Flowers harvested in the afternoon generally exhibit less leaf blackening that those harvested in the morning. Immediate precooling of flowers works well but only if the cold chain is maintained until retail and/or consumer level.
Member of the Proteaceae (protea family).
Native to South Africa.
Relatives include Grevillea, Leucodendron, Leucospermum and Banksia.
Numerous flowers in cone-shaped heads, 4 inches long, surrounded by stiff colored bracts.
Stems with leathery leaves, cut to various lengths.
Plant is an evergreen shrub, classed as a dicotyledon.
Flowers are not fragrant.
32-34 F, provide light during storage to prevent leaf blackening.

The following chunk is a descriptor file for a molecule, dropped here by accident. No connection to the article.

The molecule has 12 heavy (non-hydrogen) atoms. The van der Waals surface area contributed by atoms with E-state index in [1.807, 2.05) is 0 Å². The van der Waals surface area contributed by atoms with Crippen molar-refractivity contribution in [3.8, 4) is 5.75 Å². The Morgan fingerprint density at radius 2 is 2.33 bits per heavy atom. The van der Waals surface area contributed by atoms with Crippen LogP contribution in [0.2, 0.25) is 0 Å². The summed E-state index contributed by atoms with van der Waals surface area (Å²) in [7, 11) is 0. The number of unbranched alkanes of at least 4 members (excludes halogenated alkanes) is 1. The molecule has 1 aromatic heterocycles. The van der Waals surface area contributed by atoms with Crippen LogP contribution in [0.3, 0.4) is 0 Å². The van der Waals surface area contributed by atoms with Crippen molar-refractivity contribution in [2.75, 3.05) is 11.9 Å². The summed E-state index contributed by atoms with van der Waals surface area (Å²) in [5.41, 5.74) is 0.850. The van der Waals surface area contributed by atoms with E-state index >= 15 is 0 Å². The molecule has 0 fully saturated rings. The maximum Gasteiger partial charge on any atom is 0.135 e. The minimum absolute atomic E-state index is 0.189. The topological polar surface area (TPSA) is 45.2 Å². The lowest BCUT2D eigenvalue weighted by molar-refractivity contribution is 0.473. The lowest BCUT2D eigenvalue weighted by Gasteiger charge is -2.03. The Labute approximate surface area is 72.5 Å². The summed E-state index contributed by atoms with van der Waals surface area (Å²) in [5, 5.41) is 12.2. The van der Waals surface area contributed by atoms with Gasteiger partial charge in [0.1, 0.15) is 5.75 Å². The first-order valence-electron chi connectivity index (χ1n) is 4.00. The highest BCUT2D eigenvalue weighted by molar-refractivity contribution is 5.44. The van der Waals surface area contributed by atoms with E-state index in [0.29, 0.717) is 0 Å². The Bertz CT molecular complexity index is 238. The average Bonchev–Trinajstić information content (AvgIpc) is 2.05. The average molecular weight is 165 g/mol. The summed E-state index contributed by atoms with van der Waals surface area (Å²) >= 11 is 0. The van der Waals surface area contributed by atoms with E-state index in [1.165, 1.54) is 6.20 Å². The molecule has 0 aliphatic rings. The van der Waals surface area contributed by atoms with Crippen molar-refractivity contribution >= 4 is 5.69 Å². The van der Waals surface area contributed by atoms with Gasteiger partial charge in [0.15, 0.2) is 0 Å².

Named after Proteus, a Greek sea god with the power of prophecy. The specific epithet name neriifolia refers to the likeness of the leaves to those of oleander (Nerium).
Spectacular focal points in contemporary arrangements, the durable Protea will often bloom for several months.
Suitable for drying. Leaves can turn black due to low light and especially due to lack of carbohydrate. Therefore, make sure a fresh flower food containing sugar is used.
Recent Research Findings:
Dai and Paull (1997) noted that Protea neriifolia exhibited much more leaf blackening than Leucospermum spp. ‘Rachel’ due to an unknown inhibitor to this process, also possibly mediated by pH differences.